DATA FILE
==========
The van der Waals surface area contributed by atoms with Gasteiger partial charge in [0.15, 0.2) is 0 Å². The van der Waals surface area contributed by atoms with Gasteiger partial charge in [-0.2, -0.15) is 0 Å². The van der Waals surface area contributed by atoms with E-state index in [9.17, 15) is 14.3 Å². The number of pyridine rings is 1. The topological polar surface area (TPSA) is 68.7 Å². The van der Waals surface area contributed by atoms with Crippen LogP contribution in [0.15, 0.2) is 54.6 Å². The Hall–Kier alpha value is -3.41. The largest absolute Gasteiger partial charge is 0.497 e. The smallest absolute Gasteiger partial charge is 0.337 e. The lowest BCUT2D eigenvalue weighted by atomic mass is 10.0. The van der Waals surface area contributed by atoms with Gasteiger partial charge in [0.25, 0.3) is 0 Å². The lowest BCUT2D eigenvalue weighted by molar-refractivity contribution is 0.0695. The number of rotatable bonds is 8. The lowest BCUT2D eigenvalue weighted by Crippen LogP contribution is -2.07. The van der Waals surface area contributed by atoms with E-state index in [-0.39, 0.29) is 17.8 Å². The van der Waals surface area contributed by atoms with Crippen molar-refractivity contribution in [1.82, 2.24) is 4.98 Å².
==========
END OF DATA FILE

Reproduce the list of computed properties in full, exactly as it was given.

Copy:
The van der Waals surface area contributed by atoms with Gasteiger partial charge in [0.15, 0.2) is 0 Å². The van der Waals surface area contributed by atoms with Gasteiger partial charge in [-0.2, -0.15) is 0 Å². The van der Waals surface area contributed by atoms with E-state index in [9.17, 15) is 14.3 Å². The number of pyridine rings is 1. The topological polar surface area (TPSA) is 68.7 Å². The van der Waals surface area contributed by atoms with Crippen LogP contribution in [0.15, 0.2) is 54.6 Å². The Hall–Kier alpha value is -3.41. The largest absolute Gasteiger partial charge is 0.497 e. The smallest absolute Gasteiger partial charge is 0.337 e. The lowest BCUT2D eigenvalue weighted by atomic mass is 10.0. The van der Waals surface area contributed by atoms with Gasteiger partial charge in [0.25, 0.3) is 0 Å². The lowest BCUT2D eigenvalue weighted by molar-refractivity contribution is 0.0695. The number of rotatable bonds is 8. The lowest BCUT2D eigenvalue weighted by Crippen LogP contribution is -2.07. The van der Waals surface area contributed by atoms with E-state index in [-0.39, 0.29) is 17.8 Å². The van der Waals surface area contributed by atoms with Crippen molar-refractivity contribution in [1.82, 2.24) is 4.98 Å².